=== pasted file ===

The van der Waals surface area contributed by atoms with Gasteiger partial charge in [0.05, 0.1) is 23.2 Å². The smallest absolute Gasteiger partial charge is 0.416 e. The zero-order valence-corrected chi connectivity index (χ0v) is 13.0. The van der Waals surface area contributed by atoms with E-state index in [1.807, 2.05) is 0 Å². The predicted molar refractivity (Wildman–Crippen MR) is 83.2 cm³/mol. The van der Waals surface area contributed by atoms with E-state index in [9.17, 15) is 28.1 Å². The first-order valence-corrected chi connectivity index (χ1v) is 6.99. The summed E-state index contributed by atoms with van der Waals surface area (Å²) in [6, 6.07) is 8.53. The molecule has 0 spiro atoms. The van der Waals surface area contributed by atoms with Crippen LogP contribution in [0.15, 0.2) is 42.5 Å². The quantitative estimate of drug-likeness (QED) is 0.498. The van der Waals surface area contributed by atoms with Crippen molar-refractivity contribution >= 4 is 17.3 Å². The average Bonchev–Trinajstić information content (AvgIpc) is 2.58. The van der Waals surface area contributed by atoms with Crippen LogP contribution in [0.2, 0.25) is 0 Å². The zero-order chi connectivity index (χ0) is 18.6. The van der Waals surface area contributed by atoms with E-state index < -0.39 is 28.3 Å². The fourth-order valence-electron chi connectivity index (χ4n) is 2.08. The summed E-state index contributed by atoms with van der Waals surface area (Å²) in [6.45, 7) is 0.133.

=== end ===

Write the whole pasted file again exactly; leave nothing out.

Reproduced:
The van der Waals surface area contributed by atoms with Gasteiger partial charge in [0.05, 0.1) is 23.2 Å². The smallest absolute Gasteiger partial charge is 0.416 e. The zero-order valence-corrected chi connectivity index (χ0v) is 13.0. The van der Waals surface area contributed by atoms with E-state index in [1.807, 2.05) is 0 Å². The predicted molar refractivity (Wildman–Crippen MR) is 83.2 cm³/mol. The van der Waals surface area contributed by atoms with E-state index in [9.17, 15) is 28.1 Å². The first-order valence-corrected chi connectivity index (χ1v) is 6.99. The summed E-state index contributed by atoms with van der Waals surface area (Å²) in [6, 6.07) is 8.53. The molecule has 0 spiro atoms. The van der Waals surface area contributed by atoms with Crippen LogP contribution in [0.15, 0.2) is 42.5 Å². The quantitative estimate of drug-likeness (QED) is 0.498. The van der Waals surface area contributed by atoms with Crippen molar-refractivity contribution >= 4 is 17.3 Å². The average Bonchev–Trinajstić information content (AvgIpc) is 2.58. The van der Waals surface area contributed by atoms with Crippen LogP contribution in [0.2, 0.25) is 0 Å². The zero-order chi connectivity index (χ0) is 18.6. The van der Waals surface area contributed by atoms with E-state index < -0.39 is 28.3 Å². The fourth-order valence-electron chi connectivity index (χ4n) is 2.08. The summed E-state index contributed by atoms with van der Waals surface area (Å²) in [6.45, 7) is 0.133.